this one is showing some fuzziness, but unlike woolen fuzz, this fiber sticks straight out from the twisted ply. alpaca may also be blended with other fibers in order to take advantage of the best features of several fibers. here it is blended with some wool, which will help it have more spring in the finished yarn.

or, it can be spun on its own, and then plied with another fiber, which is what i am doing with this white. i love this romney wool from louise, a local producer; it makes light, springy yarn that does very well for socks. but we all know how hard david is on his socks, and i had this small amount of alpaca that melissa sent me for my birthday.

so i decided to spin up each one separately, in order to ply them together later, thinking the addition of the alpaca would strengthen the wool, and the wool would add warmth and springiness to the finished yarn.
here are some yarns that were made from alpaca, as well as some from alpaca and wool

and here are a couple of projects. this first one is a traditional peruvian poncho that was a request from david (this was before the poncho craze of fall ’04!). i wanted the fabric to look woven, so i used a herringbone slip-stitch pattern. (sorry about the pictures;it is the fabric i want to show off)

the two-tone wool makes it look like a real tweed fabric. it’s beautiful, but unfortunately it’s so heavy, that david mostly uses it as a blanket on chilly winter nights, though he has worn it to home depot a few times. then here is a swatch and a pullover i made from some really lustrous alpaca

as i said before, ohio has a LOT of alpaca—it is readily available to us, as well as being quite well-priced. so all the information above about its rarity, while true, is not so true in my immediate situation. lucky me!

all right, and now for what’s on my needles! i just HAD to start another dress for the little munchkin whose birthday is next week

i’m using the same dress pattern, but i am starting it wiht a 4-inch or so border of this lace pattern, and then doing the little bodice in openwork as well, to keep it airy.

debbie suggested a strap-back dress rather thatn a full-back bodice, and i may do some variation on that!! i love the idea, but have visions of those hand knit straps getting stretched and always falling off her lil shoulders.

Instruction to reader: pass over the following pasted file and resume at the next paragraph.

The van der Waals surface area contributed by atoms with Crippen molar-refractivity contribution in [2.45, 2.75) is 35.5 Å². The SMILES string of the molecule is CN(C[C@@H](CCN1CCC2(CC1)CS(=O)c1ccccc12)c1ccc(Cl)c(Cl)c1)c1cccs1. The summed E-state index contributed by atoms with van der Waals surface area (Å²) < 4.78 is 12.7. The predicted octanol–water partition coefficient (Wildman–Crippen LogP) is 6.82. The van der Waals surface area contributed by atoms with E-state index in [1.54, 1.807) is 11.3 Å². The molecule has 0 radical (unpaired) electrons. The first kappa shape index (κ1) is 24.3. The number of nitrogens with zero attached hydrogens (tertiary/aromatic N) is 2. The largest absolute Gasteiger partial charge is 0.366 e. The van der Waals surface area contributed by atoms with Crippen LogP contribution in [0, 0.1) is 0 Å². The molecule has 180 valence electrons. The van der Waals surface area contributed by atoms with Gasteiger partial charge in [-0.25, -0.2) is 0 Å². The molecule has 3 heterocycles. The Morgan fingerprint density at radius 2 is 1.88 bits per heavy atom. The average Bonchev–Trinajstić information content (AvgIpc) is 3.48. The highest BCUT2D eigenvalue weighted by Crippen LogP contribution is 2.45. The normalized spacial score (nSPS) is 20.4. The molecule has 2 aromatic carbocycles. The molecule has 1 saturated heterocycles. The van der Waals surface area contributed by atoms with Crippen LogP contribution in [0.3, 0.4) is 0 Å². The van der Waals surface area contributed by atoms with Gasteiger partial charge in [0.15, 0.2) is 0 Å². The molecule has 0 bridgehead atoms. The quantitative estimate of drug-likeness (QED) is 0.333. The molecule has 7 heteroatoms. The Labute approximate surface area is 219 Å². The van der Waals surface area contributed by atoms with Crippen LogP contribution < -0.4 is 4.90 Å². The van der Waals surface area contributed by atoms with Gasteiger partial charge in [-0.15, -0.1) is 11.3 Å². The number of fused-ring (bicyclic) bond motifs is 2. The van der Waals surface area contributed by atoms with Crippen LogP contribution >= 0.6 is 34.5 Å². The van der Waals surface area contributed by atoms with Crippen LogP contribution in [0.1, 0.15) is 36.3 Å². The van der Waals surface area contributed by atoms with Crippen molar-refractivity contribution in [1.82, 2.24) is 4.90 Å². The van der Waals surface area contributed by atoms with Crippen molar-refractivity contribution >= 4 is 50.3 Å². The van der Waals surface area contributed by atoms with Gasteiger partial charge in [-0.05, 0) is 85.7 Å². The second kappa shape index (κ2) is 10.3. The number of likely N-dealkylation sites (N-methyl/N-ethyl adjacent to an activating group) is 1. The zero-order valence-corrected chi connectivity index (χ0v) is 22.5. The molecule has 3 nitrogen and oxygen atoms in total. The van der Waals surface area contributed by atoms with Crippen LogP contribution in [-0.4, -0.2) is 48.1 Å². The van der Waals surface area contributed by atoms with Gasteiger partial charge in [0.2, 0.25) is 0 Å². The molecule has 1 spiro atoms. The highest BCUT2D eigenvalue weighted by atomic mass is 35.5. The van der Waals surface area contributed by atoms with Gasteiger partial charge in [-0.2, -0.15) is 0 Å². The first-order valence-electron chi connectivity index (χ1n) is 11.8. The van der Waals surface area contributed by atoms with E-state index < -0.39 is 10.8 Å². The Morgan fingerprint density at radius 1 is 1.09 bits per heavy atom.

i’m almost done with one green sock, but have been ignoring socks for the sake of the new dress

and i have been gardening. david and i bought a sorely neglected property 3.5 years ago; the yard had not even been raked in 8 years! needless to say, it has been a real evolution toward a better-looking yard, especially since we came here from a very urban apartment life.

we discovered some things growing here that just needed a little TLC, like these peonies that were hiding in the scrubby hedges along the backstreet

and we added some color of our own choosing; david loves poppies

and some areas—sigh—just needed a total overhaul. this spot used to be the site of a rickety set of rotting wooden stairs that went to what used to be a second floor apartment (kinda like the backstairs at an old western brothel . . .). the old walkway was a liability suit waiting to happen, since our property is the neighborhood thoroughfare between blocks. now it’s all been transformed

david made all these cool pavers and arranged them in a mid-century pattern that staggers to the garage from the house. no more pools of water, slush and ice in winter as we cross the yard. the plantings are all me—see how chaotic my gardening tendancies are?! fortunately i have this to calm me

i forgot to show this last item from my trip to wooster; my african bead. i was inordinately drawn to it and could not get it out of my mind. it’s ceramic and fired in some kind of raku or buried fire process. i will keep it on my desk with my stones from japan and my iron pine cone (and my sock), so i can touch it when i need to.

5 Responses to “do you whorl and twirl?”

  1. Brooklynne says:

    See I may be pushy but you get awesome posts out of it…. Loving the spinning talk… I’d love to hear about choosing a project for your spun yarn etc…..

    Or spinning for a certain project….

    Surprised you didn’t mention my outright demands “write about spinning now”

  2. Kristin says:

    I enjoyed reading about your spinning :) You shouldn’t worry too much about the knitters not being interested in the spinning. I mean, one of the podcasts I listen to called WeaveCast seems to have a large amount of non-weaving knitters for an audience (including me) :) We can be interested in other things!

    I must say that the poncho that you showed looks wonderfully made.

    Also, with my very limited experience with Alpaca, I am amazed at its softness. It’s wonderful.

  3. Lene says:

    I thank you for the fiber post. It was very informative. And am looking forward to more spinning content, but only if you feel like it.

  4. Very interesting and educational post.

    Pretty little garden area (I’m a fan of chaos). Also, very cool bead.

  5. Monica says:

    I’ve done very little alpaca spinning, do you spin worsted or from the fold or both?